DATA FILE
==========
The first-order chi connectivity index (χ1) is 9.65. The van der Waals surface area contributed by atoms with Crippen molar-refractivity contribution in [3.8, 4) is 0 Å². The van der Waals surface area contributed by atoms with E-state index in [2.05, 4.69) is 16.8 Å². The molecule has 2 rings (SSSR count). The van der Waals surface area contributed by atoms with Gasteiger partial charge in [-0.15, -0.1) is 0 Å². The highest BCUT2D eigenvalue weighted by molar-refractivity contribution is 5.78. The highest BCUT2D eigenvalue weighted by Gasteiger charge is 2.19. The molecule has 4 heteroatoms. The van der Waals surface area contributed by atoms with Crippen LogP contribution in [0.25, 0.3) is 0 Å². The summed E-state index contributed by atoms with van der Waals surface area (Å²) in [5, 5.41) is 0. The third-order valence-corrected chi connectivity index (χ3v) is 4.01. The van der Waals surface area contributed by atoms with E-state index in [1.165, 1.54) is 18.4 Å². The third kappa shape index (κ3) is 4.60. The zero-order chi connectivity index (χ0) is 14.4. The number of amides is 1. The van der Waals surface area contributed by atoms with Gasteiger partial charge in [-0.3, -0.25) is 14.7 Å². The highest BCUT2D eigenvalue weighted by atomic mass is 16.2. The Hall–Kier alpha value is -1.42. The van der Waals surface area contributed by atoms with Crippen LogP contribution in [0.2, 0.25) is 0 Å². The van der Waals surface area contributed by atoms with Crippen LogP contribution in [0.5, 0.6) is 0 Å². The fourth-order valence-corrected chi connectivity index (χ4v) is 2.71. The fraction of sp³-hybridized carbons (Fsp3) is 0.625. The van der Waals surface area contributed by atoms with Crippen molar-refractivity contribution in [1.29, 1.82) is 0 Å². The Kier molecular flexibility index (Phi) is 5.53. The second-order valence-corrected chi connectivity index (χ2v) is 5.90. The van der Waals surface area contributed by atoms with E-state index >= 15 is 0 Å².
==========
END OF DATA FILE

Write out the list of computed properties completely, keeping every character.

The first-order chi connectivity index (χ1) is 9.65. The van der Waals surface area contributed by atoms with Crippen molar-refractivity contribution in [3.8, 4) is 0 Å². The van der Waals surface area contributed by atoms with E-state index in [2.05, 4.69) is 16.8 Å². The molecule has 2 rings (SSSR count). The van der Waals surface area contributed by atoms with Gasteiger partial charge in [-0.15, -0.1) is 0 Å². The highest BCUT2D eigenvalue weighted by molar-refractivity contribution is 5.78. The highest BCUT2D eigenvalue weighted by Gasteiger charge is 2.19. The molecule has 4 heteroatoms. The van der Waals surface area contributed by atoms with Crippen LogP contribution in [0.25, 0.3) is 0 Å². The summed E-state index contributed by atoms with van der Waals surface area (Å²) in [5, 5.41) is 0. The third-order valence-corrected chi connectivity index (χ3v) is 4.01. The van der Waals surface area contributed by atoms with E-state index in [1.165, 1.54) is 18.4 Å². The third kappa shape index (κ3) is 4.60. The zero-order chi connectivity index (χ0) is 14.4. The number of amides is 1. The van der Waals surface area contributed by atoms with Gasteiger partial charge in [-0.3, -0.25) is 14.7 Å². The highest BCUT2D eigenvalue weighted by atomic mass is 16.2. The Hall–Kier alpha value is -1.42. The van der Waals surface area contributed by atoms with Crippen LogP contribution in [0.2, 0.25) is 0 Å². The van der Waals surface area contributed by atoms with Crippen LogP contribution in [0.5, 0.6) is 0 Å². The fourth-order valence-corrected chi connectivity index (χ4v) is 2.71. The fraction of sp³-hybridized carbons (Fsp3) is 0.625. The van der Waals surface area contributed by atoms with Crippen molar-refractivity contribution in [1.29, 1.82) is 0 Å². The Kier molecular flexibility index (Phi) is 5.53. The second-order valence-corrected chi connectivity index (χ2v) is 5.90. The van der Waals surface area contributed by atoms with E-state index >= 15 is 0 Å².